The specter of fascism haunts the scholarship on French interwar history. Much ink has been spent among post-war historians while trying to determine whether there ever was such a thing as French fascism, and, if there was, what its defining characteristics were. The evolution of a generic definition of fascism itself owes a good deal to research of the various ligues, partis, and other organizations that constituted the political spectrum of the day. By examining a fascist movement that happened outside of Germany and Italy, the two countries in which can be seen the archetypal fascist movements, fascism as a worldwide phenomenon can be more fully understood. It can demonstrate conceptual evolution of fascism and offer clues as to cultural, economic, and political reasons for fascism’s success or failure in a given country. Nevertheless, this is a highly debated issue, with a lot at stake for the French people for whom the revelation of a fascist past is a modern-day embarrassment.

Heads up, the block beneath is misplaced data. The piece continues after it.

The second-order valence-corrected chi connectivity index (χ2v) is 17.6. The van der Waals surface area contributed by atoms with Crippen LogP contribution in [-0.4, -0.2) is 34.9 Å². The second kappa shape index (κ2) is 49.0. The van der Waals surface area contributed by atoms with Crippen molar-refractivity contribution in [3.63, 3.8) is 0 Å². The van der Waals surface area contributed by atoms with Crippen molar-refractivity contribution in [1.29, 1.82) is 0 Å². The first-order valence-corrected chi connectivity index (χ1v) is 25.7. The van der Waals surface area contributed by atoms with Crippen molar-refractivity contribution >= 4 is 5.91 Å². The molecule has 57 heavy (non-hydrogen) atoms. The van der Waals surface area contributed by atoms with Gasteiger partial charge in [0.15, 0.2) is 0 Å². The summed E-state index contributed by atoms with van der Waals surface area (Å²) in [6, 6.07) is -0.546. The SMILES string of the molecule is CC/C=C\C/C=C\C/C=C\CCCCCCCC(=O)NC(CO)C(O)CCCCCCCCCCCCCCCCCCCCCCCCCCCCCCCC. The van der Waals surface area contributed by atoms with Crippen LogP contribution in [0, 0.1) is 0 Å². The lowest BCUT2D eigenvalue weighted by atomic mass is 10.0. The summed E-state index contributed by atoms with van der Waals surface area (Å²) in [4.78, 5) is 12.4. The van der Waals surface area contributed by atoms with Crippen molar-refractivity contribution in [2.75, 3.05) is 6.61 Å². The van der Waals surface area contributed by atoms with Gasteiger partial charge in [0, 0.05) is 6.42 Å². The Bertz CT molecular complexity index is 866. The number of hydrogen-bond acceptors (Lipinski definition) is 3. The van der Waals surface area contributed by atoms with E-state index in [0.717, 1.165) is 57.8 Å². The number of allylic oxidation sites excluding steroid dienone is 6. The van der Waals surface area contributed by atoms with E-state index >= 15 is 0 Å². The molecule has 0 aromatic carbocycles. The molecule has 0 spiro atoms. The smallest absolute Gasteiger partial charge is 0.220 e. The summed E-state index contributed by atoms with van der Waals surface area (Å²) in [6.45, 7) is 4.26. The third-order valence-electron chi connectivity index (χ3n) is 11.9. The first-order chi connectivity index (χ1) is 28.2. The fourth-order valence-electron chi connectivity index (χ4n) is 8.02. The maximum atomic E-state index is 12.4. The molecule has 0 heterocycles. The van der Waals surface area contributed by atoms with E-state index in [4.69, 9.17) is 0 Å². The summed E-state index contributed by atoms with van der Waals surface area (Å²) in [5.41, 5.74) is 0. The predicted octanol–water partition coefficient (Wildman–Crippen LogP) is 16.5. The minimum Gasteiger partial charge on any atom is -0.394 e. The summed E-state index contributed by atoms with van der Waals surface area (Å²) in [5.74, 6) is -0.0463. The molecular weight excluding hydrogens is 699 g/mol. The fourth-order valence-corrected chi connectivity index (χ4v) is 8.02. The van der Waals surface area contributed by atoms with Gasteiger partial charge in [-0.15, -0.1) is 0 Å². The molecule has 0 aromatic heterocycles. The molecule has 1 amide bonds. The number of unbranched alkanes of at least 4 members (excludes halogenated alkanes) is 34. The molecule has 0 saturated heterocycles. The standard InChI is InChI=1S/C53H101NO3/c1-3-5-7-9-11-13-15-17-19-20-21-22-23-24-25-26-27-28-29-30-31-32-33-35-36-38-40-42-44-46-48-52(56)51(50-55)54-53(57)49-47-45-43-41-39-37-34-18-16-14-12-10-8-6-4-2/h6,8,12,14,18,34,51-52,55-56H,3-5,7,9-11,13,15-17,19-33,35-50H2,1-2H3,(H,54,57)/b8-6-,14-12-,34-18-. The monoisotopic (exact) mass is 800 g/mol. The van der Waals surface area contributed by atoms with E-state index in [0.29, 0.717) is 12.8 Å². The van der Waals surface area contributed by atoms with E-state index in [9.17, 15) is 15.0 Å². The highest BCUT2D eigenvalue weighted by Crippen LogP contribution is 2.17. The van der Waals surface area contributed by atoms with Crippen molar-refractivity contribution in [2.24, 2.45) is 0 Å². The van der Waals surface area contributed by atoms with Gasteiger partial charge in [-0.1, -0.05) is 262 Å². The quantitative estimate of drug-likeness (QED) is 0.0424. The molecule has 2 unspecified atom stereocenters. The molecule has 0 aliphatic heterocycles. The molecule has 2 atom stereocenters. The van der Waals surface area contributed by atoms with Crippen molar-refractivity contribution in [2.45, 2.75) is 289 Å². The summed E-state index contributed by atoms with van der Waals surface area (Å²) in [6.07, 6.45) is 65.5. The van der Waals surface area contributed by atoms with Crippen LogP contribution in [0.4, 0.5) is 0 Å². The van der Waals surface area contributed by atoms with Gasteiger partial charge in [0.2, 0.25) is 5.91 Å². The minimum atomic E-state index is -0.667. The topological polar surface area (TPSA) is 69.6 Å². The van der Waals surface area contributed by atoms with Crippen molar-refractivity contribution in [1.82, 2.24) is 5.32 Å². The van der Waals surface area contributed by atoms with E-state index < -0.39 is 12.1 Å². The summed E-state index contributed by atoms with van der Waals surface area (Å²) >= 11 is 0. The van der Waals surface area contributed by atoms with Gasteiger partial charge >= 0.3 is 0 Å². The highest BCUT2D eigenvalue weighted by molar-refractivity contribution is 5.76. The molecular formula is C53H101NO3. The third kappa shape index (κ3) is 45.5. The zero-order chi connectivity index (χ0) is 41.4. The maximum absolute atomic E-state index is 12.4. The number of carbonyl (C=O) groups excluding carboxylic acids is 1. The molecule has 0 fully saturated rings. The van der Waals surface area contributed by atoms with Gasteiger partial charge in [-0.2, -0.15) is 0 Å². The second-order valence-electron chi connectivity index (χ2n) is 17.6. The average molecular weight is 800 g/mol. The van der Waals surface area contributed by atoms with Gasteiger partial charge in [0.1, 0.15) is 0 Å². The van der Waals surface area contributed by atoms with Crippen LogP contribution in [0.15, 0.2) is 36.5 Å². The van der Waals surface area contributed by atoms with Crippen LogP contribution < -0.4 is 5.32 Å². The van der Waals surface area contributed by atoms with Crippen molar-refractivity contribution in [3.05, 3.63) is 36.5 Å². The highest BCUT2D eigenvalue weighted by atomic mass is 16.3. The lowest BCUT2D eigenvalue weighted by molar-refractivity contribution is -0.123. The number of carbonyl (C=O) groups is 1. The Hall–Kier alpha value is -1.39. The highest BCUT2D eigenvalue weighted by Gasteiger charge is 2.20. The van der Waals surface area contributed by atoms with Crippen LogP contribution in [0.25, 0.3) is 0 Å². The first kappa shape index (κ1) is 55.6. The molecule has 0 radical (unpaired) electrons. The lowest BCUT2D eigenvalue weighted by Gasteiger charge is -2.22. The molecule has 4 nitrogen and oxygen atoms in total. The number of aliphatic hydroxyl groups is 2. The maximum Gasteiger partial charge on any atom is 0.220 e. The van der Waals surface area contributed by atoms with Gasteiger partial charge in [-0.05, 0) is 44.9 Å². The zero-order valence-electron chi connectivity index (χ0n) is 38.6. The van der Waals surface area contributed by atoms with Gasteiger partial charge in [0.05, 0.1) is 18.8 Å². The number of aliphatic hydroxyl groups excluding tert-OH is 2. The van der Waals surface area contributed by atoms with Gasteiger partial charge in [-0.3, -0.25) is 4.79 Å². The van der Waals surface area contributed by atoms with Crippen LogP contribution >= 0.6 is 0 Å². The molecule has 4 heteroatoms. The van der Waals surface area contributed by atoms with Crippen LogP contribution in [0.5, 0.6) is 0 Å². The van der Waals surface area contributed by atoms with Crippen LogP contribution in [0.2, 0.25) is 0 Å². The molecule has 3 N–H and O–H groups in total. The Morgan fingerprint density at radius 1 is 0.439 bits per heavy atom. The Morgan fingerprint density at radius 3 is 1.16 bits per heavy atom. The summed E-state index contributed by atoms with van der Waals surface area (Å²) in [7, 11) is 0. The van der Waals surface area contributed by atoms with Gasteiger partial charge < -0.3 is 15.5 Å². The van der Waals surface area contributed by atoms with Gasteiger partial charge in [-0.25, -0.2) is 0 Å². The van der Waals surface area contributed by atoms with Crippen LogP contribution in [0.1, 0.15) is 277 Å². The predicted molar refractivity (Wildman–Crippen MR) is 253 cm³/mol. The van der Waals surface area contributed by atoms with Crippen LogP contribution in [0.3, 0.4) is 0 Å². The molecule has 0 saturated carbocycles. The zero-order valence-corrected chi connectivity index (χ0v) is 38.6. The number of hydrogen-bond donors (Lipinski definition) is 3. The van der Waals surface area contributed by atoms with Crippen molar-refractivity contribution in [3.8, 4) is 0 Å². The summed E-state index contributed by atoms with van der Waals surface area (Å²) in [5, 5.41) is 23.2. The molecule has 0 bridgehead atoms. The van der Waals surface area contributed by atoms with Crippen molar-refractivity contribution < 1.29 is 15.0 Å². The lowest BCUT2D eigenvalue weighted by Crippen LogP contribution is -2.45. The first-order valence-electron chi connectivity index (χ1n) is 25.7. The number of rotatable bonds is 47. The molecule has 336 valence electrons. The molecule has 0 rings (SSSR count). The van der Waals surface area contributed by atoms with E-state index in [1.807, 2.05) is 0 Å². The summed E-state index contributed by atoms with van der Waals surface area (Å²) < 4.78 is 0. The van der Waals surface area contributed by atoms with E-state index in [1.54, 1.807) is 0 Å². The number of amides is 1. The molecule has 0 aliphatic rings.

December 4, 2006
The Historical Fascist Movement in France?
By D C
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Robot anarchist View all posts by D C
This entry was posted on Monday, December 4th, 2006 at 9:23 pm and tagged with Europe, Fascism, Socialism and posted in Uncategorized. You can follow any responses to this entry through the RSS 2.0 feed.
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